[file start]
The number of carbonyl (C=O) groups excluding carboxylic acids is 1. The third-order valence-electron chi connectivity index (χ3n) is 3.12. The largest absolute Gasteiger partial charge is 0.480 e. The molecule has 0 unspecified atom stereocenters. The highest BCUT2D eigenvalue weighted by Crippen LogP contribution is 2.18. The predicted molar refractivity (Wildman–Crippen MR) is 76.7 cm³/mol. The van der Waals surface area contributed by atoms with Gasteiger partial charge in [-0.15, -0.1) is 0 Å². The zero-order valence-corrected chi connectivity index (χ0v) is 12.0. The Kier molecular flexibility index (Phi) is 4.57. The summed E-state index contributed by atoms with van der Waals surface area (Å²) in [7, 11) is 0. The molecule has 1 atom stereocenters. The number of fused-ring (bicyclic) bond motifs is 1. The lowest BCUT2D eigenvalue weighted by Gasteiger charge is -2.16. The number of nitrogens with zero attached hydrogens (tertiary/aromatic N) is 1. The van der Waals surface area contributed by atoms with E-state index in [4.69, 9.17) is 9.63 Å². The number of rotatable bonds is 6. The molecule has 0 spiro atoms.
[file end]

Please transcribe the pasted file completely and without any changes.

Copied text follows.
The number of carbonyl (C=O) groups excluding carboxylic acids is 1. The third-order valence-electron chi connectivity index (χ3n) is 3.12. The largest absolute Gasteiger partial charge is 0.480 e. The molecule has 0 unspecified atom stereocenters. The highest BCUT2D eigenvalue weighted by Crippen LogP contribution is 2.18. The predicted molar refractivity (Wildman–Crippen MR) is 76.7 cm³/mol. The van der Waals surface area contributed by atoms with Gasteiger partial charge in [-0.15, -0.1) is 0 Å². The zero-order valence-corrected chi connectivity index (χ0v) is 12.0. The Kier molecular flexibility index (Phi) is 4.57. The summed E-state index contributed by atoms with van der Waals surface area (Å²) in [7, 11) is 0. The molecule has 1 atom stereocenters. The number of fused-ring (bicyclic) bond motifs is 1. The lowest BCUT2D eigenvalue weighted by Gasteiger charge is -2.16. The number of nitrogens with zero attached hydrogens (tertiary/aromatic N) is 1. The van der Waals surface area contributed by atoms with E-state index in [4.69, 9.17) is 9.63 Å². The number of rotatable bonds is 6. The molecule has 0 spiro atoms.